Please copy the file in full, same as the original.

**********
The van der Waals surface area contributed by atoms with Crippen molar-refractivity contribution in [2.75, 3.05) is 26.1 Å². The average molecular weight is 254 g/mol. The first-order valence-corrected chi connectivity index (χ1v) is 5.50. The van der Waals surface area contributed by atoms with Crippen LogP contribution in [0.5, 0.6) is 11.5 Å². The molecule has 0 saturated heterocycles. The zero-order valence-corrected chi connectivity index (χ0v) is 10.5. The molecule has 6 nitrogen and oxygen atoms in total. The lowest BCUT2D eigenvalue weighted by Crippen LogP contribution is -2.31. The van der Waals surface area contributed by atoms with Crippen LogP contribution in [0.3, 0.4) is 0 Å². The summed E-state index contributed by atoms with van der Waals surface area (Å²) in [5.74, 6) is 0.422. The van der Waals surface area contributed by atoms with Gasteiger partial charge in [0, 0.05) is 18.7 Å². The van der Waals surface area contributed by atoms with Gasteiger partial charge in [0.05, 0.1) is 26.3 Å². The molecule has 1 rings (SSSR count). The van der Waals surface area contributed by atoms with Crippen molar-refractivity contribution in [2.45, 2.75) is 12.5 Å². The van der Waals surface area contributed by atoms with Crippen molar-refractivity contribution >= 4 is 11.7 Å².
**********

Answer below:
The van der Waals surface area contributed by atoms with Crippen molar-refractivity contribution in [2.75, 3.05) is 26.1 Å². The average molecular weight is 254 g/mol. The first-order valence-corrected chi connectivity index (χ1v) is 5.50. The van der Waals surface area contributed by atoms with Crippen LogP contribution in [0.5, 0.6) is 11.5 Å². The molecule has 0 saturated heterocycles. The zero-order valence-corrected chi connectivity index (χ0v) is 10.5. The molecule has 6 nitrogen and oxygen atoms in total. The lowest BCUT2D eigenvalue weighted by Crippen LogP contribution is -2.31. The van der Waals surface area contributed by atoms with Crippen LogP contribution in [0.3, 0.4) is 0 Å². The summed E-state index contributed by atoms with van der Waals surface area (Å²) in [5.74, 6) is 0.422. The van der Waals surface area contributed by atoms with Gasteiger partial charge in [0, 0.05) is 18.7 Å². The van der Waals surface area contributed by atoms with Gasteiger partial charge in [0.05, 0.1) is 26.3 Å². The molecule has 1 rings (SSSR count). The van der Waals surface area contributed by atoms with Crippen molar-refractivity contribution in [2.45, 2.75) is 12.5 Å². The van der Waals surface area contributed by atoms with Crippen molar-refractivity contribution >= 4 is 11.7 Å².